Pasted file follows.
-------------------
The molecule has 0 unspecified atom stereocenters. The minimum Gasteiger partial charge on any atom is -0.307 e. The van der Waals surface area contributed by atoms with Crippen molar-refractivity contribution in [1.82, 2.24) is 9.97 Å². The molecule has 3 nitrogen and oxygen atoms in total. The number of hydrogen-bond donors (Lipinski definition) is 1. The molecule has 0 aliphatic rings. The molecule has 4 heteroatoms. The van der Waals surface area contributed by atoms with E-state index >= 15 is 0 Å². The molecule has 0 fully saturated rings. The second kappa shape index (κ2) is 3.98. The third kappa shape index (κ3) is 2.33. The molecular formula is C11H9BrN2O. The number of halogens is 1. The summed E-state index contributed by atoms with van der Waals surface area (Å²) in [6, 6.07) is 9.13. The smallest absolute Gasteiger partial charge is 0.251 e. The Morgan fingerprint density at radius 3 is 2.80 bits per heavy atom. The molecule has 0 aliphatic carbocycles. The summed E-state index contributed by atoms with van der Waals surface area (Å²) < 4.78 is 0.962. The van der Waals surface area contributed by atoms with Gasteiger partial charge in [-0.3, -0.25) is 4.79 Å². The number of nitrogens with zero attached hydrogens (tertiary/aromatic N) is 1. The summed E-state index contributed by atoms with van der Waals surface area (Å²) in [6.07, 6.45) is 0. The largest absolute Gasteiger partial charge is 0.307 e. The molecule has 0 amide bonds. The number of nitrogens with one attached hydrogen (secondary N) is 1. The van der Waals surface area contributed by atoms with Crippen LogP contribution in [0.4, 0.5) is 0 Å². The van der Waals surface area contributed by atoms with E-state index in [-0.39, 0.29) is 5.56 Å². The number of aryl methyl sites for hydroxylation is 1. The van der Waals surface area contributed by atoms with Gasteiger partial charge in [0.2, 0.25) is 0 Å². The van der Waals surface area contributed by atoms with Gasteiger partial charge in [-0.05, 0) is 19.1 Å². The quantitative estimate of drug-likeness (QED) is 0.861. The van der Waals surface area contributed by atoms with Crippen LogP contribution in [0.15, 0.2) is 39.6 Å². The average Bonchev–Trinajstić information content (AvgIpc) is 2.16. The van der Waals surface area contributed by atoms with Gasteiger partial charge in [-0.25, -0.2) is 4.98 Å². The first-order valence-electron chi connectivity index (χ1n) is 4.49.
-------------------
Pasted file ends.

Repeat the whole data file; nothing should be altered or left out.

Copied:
The molecule has 0 unspecified atom stereocenters. The minimum Gasteiger partial charge on any atom is -0.307 e. The van der Waals surface area contributed by atoms with Crippen molar-refractivity contribution in [1.82, 2.24) is 9.97 Å². The molecule has 3 nitrogen and oxygen atoms in total. The number of hydrogen-bond donors (Lipinski definition) is 1. The molecule has 0 aliphatic rings. The molecule has 4 heteroatoms. The van der Waals surface area contributed by atoms with E-state index >= 15 is 0 Å². The molecule has 0 fully saturated rings. The second kappa shape index (κ2) is 3.98. The third kappa shape index (κ3) is 2.33. The molecular formula is C11H9BrN2O. The number of halogens is 1. The summed E-state index contributed by atoms with van der Waals surface area (Å²) in [6, 6.07) is 9.13. The smallest absolute Gasteiger partial charge is 0.251 e. The Morgan fingerprint density at radius 3 is 2.80 bits per heavy atom. The molecule has 0 aliphatic carbocycles. The summed E-state index contributed by atoms with van der Waals surface area (Å²) < 4.78 is 0.962. The van der Waals surface area contributed by atoms with Gasteiger partial charge in [-0.3, -0.25) is 4.79 Å². The number of nitrogens with zero attached hydrogens (tertiary/aromatic N) is 1. The summed E-state index contributed by atoms with van der Waals surface area (Å²) in [6.07, 6.45) is 0. The largest absolute Gasteiger partial charge is 0.307 e. The molecule has 0 amide bonds. The number of nitrogens with one attached hydrogen (secondary N) is 1. The van der Waals surface area contributed by atoms with Crippen LogP contribution in [0.4, 0.5) is 0 Å². The van der Waals surface area contributed by atoms with E-state index in [-0.39, 0.29) is 5.56 Å². The number of aryl methyl sites for hydroxylation is 1. The van der Waals surface area contributed by atoms with Gasteiger partial charge in [0.2, 0.25) is 0 Å². The van der Waals surface area contributed by atoms with Gasteiger partial charge in [-0.05, 0) is 19.1 Å². The quantitative estimate of drug-likeness (QED) is 0.861. The van der Waals surface area contributed by atoms with Crippen LogP contribution in [0.15, 0.2) is 39.6 Å². The average Bonchev–Trinajstić information content (AvgIpc) is 2.16. The van der Waals surface area contributed by atoms with Gasteiger partial charge in [-0.25, -0.2) is 4.98 Å². The first-order valence-electron chi connectivity index (χ1n) is 4.49.